Human Trafficking, is the third largest crime industry in the world, Human Trafficking is the trade of humans for the purpose of forced labor, sexual slavery or commercial sexual exploitation for the trafficker or others. Human trafficking can occur within a country or trans-nationally as well. Human trafficking is the trade of people and especially women and children. The trafficked people are held against their will through coercion, and are forced to work for the people who they are sold to or others. The work or services may also include anything from a forced labour to sexual exploitation. The International Labour Organization has estimated that annual profits from forced labour is to be at least at a sum of $150 billion. Trafficking can primarily be classified into two forms –
- Forced Labor Trafficking – It is the labour which occurs when individuals are compelled against their own will and are forced to work through the use of force, fraud or coercion. According to the International Labour Organization an estimated 24 million people around the globe were forced into labour. The traffickers do not discriminate between the victims as the victims can be of any age, religion, cast, gender or nationality.
- Sex Trafficking – It is a form of slavery which affects public health problem that negatively affects the being of individuals, families and communities. In Sex Trafficking the type of violence exploits women, men and children across the world.
Ever since the use of the internet has increased it has unfortunately increased in the number of victims as well for Human Trafficking, in the year 2018, 45% of the victims had met the trafficker in person as for the remaining 55% had encountered the trafficker through social media sites, in the year 2020 when the Covid19 struck the world there was also a spike in the Human Trafficking cases as the according to the Geneva-based committee many countries saw an increase in Trafficking in Cyberspace as Countries such as India, China and Pakistan which hold the 1st, 2nd and 3rd rank for Human Trafficking showed an increase in Trafficking, The main category of the use of technology in trafficking is identifying, locating, enticing, and recruiting new victims into trafficking and then helping to control the victims once they have been trafficked. This may take the form of using social networking sites, such as Facebook, MySpace, and others, or using direct communications tools like email, instant messaging, and text messages Human trafficking has increased in a tremednous manner as it helps criminals as the trafficker is able to get away easily. With the help of the internet, the trafficker has been able to target victims that are mostly minors, the Polaris has reported that 27% victims of the trafficking are minors and only 8.8% are only adults and 30% of victims were recruited online and since then the number in trafficking has increased up to 41% and in the last 3 years only online platforms such as Facebook and Instagram has shown an increase of 200% in human trafficking through social media sites as Facebook accounting for 125% and Instagram responsible for the rest 75%. The links between the Internet and recruitment of victims for trafficking can take several forms such as –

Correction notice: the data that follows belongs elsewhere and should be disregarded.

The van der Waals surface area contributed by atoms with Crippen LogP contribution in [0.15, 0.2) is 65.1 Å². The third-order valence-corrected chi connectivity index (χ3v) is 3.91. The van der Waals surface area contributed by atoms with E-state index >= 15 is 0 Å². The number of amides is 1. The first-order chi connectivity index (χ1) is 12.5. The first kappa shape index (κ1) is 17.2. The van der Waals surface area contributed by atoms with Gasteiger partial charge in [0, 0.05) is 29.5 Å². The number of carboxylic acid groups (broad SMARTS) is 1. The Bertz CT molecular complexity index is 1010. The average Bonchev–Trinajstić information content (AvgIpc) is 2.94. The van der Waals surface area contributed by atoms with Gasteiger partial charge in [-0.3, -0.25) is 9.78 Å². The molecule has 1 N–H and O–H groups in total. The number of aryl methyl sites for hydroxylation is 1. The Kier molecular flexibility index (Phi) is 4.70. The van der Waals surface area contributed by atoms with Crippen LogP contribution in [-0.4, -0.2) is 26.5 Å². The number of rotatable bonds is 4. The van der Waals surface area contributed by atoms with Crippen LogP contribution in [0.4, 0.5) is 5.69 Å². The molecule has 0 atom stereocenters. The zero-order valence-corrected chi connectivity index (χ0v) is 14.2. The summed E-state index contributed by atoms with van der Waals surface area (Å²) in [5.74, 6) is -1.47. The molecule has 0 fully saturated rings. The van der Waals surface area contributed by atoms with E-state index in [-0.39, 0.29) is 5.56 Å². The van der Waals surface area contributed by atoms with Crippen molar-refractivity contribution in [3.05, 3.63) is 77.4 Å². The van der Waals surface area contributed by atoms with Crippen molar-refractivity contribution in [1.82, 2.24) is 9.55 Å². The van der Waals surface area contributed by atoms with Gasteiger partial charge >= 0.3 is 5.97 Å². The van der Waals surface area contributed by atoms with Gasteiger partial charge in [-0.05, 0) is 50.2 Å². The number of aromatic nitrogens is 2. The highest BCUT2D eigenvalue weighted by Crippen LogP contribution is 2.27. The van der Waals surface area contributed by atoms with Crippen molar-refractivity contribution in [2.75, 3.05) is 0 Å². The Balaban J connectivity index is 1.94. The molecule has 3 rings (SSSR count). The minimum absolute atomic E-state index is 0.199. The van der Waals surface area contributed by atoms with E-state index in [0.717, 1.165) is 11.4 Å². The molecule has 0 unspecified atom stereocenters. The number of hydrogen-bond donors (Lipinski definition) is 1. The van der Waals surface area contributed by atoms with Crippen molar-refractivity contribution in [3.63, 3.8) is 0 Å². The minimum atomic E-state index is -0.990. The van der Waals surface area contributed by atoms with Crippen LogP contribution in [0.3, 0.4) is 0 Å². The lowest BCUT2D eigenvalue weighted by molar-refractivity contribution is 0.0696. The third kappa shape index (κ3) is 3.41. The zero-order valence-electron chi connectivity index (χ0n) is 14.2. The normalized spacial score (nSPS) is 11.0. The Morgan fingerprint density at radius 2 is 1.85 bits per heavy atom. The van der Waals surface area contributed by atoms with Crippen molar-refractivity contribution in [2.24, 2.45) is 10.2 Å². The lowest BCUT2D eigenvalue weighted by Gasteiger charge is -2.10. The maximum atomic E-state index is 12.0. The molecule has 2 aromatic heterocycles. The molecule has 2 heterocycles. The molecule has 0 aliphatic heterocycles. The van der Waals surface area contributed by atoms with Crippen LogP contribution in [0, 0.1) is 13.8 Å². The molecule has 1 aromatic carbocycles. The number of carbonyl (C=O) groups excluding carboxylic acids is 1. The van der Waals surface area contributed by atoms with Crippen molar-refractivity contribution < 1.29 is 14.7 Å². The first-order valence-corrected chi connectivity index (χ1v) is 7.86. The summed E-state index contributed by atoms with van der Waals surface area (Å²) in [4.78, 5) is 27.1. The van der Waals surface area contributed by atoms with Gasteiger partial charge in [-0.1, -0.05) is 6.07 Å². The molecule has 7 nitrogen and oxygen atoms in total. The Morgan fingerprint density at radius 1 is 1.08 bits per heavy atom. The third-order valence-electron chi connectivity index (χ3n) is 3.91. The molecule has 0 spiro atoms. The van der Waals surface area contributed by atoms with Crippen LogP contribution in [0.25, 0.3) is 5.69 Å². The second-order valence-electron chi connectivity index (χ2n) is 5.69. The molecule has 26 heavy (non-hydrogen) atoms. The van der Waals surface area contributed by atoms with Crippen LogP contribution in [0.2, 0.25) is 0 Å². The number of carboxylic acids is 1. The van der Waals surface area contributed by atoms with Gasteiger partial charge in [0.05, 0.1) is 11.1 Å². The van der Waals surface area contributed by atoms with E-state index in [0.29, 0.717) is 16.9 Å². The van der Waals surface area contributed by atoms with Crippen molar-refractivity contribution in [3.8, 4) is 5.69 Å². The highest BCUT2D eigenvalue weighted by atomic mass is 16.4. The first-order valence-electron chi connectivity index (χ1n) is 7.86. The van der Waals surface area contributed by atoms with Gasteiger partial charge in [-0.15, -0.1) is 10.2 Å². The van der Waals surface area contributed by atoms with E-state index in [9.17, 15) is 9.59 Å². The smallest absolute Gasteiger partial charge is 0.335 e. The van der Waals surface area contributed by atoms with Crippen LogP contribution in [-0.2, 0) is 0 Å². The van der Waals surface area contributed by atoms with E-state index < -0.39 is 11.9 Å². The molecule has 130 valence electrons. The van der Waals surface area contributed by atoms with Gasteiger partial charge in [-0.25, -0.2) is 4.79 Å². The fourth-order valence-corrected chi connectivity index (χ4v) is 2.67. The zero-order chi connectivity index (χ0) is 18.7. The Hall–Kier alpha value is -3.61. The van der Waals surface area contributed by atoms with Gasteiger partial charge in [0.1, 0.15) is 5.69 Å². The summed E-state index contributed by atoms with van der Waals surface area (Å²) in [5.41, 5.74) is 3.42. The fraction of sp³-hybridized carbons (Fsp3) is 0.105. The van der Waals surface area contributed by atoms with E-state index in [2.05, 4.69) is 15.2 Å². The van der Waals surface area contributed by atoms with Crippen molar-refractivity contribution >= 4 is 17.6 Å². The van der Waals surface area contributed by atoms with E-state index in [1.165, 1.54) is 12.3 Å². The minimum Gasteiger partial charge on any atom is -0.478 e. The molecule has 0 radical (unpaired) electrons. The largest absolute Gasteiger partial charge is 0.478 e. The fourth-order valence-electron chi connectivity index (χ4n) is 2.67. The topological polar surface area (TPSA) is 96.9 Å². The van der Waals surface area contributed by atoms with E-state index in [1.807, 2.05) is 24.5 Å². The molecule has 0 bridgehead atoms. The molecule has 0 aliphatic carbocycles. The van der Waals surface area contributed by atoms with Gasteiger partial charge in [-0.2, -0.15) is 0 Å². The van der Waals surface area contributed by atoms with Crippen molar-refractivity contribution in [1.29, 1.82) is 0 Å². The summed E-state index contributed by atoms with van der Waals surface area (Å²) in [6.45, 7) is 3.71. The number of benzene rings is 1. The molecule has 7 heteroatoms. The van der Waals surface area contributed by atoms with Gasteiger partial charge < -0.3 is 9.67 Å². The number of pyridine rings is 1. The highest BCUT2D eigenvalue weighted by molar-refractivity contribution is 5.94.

Victims may fall prey to traffickers via web sites and other Internet services. Victims are deceived by fake advertisements such as for domestic work; waitress/bartender; au pair/care; modelling, etc. or forced to produce pornographic material (the Internet is mainly used for the dissemination of the pornographic material, but it can also contribute to the production of material if a web camera is used. For instance, a child or a young woman can be lured through a chat‐ room and then forced to pose naked on‐line or be exploited sexually. Although the victim may be recruited either traditionally or through Internet but he/she can be forced to make virtual sex with a client. Many studies such as in countries in Europe have suggested that the Internet and mobile phones are used to recruit victims. In countries like Canada and USA, various studies have shown that most victims who are recruited through Internet are mostly recrioted for sexual exploitation.